The front door of the Irish Rose is falling apart. Not the one on State Street, the one we use as the main entrance on the parking lot side. I have been gluing it back together for a few months now, but it isn’t going to take. This is the third door in 20 years. Not so bad. I finally break down and go out to Menard’s to order another one. Naturally, as soon as I do, the door starts to disintegrate even further. Friday, when I am receiving beer deliveries, it almost falls apart. That’s all I would need on a busy Friday night.
I race downstairs for my portable drill, some hex head screws and a mending plate. I raise the broken part into place, put a large clamp across the body of the door to hold it together, and quickly screw the plate on the bottom inside of the door. While I am doing this, one of the liquor delivery guys decides he is not going to wait for me. He has, in his words, other customers to take care of. But I am in the doorway screwing on the plate, and I am not going to move for him. Two other delivery drivers, meanwhile, wait very patiently for me to screw the door back together. Only the one driver is a jerk. I feel sorry for people like him. The whole operation takes three minutes tops.
I drive over to Nicholson and buy a bunch of mending plates and put them on all parts of the now fairly-demolished door. Friday is one of those days when one thing follows another. Every time something is fixed, something else breaks. The final straw is the Internet going down. We are installing an ATM, and evidently the service man from AT&T picked up our DSL line for the new phone service. After a series of things like this, I make an initial decision to blow off the dining service. I am going to just stay home and get up early to install the new door, which has now arrived at Menard’s.
Then, Crissy calls, or maybe I call her, but she has tickets to an Italian Expo at Navy Pier Saturday. At first, I say I have to install my new door, but then while we are talking, I make a decision. It is only summer so long, Crissy is very beautiful, I like Chicago, and the door is screwed together well enough that there won’t be a problem. Why the hell not? It proves to be a wise choice. After I get off the phone with Crissy, I actually do spend some time in my business, but then I walk down the street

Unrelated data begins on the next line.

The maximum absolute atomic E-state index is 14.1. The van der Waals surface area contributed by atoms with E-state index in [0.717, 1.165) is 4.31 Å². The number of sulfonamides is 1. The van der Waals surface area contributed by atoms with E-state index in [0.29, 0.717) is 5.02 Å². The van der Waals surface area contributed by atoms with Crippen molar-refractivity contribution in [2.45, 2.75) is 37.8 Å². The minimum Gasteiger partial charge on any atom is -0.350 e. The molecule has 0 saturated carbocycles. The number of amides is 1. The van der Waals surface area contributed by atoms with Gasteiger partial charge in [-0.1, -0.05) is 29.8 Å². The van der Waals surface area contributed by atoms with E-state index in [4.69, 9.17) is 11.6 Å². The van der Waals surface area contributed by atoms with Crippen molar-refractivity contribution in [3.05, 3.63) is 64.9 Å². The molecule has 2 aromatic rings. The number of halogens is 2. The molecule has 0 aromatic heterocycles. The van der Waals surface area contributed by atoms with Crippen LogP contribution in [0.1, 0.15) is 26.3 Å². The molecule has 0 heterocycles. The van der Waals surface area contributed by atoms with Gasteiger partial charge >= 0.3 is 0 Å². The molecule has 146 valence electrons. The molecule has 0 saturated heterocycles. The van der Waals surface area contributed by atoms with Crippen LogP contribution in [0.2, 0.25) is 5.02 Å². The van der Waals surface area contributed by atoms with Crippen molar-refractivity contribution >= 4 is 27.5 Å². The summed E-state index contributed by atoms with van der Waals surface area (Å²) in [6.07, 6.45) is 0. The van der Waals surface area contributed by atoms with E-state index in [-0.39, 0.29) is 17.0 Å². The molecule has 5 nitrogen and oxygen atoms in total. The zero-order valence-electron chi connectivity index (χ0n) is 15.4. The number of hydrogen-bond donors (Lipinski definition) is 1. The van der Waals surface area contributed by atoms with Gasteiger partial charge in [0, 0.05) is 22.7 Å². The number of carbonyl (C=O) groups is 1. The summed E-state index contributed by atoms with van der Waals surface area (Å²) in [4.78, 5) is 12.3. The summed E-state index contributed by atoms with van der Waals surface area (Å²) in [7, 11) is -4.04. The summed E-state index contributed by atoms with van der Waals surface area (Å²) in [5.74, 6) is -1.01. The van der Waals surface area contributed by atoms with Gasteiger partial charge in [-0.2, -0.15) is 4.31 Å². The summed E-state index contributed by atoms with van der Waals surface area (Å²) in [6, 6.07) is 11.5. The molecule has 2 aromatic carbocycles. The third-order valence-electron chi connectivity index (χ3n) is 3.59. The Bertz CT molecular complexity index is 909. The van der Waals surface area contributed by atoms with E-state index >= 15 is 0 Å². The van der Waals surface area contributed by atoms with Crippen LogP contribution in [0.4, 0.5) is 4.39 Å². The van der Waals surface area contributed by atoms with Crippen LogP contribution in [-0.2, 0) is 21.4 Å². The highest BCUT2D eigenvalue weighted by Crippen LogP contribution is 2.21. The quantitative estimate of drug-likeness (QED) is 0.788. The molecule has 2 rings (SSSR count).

Block 5 is lively tonight. I decide to have some cheese and wine at Cru. Tonia picks me beautiful Stilton and a red wine I love (but don’t take the time to identify). I’m not a wine snob, but I do like to drink good wine. Afterward, I am still hungry, so I walk a little farther to the Red Lion, where I sit at the bar and order the baked cod special. Larry (the manager) stops by to talk to me, and we talk about our upcoming Block 5 party (Aug. 15).
Saturday, I have things to do in the morning, and I work until noon. One of the things I do is to pick up the new door. Right around 12:15, I head over to Crissy’s. She is hungry and has tickets to the Kiwanis Brat Day, so we stop at Logli’s to get her a brat on the way out of town. Crossing to the brat tent, we bump into Mike LaMonica Sr. I think Mike is one of the wonderful gentlemen left in this world.
We head into Chicago, and I decide to take Crissy to Rodity’s because it is one of my favorite places. Laura, the beautiful Lithuanian bartender, isn’t there, but I order Crissy an octopus appetizer with olive oil and lemon. Then, we drive down to near the Pier, park, and catch a cab the final half-dozen blocks. Navy Pier is packed. We have to detour upstairs to avoid the crowds. Finally, we work our way to the Italian Expo.
The event is really upscale. There are four top-notch restaurants serving food at very economical prices. Unfortunately, Luigi (from Batagglia), who gave Crissy the tickets, has already left. We wander about looking at all the fancy Italian motorbikes and cars on display (Crissy decides on a white Lamborghini convertible), sample wonderful cheeses and wines, and then decide to move on to an old haunt of mine, The Twisted Spoke. At the Spoke, Crissy buys not one but two T-shirts. She promises to wear one Monday at Café Greco.
After the Spoke, we drive down the street to La Luce (Ogden and Lake), an Italian restaurant in a beautifully restored three-story building from the late 1800s. The owner has been in my restaurant and told my employees he was from La Luce. Until now, I have never met him. We meet him and his son, Mike, and get the grand tour, including the new bar and dining room addition. The whole operation is very similar to the Irish Rose. We sit at the bar and have wine, and Mike sends us some stuffed peppers his dad made. Simply delicious!
From there, we head back to Rockford. We stop at The Great Wall for something to eat. I give May our leftover octopus, and she really seems to enjoy it. Alex snags a bite, too. When I get back to the Rose, I sneak up to my apartment to give Crissy a call. We both decide it was just the best day, and it was a really good idea to get out of town.
Mike Leifheit’s “Hanging Out In Rockford” reviews locally-owned restaurants, businesses and Rockford life. Leifheit is owner of the Irish Rose restaurant in the downtown River District.
from the July 22-28, 2009, issue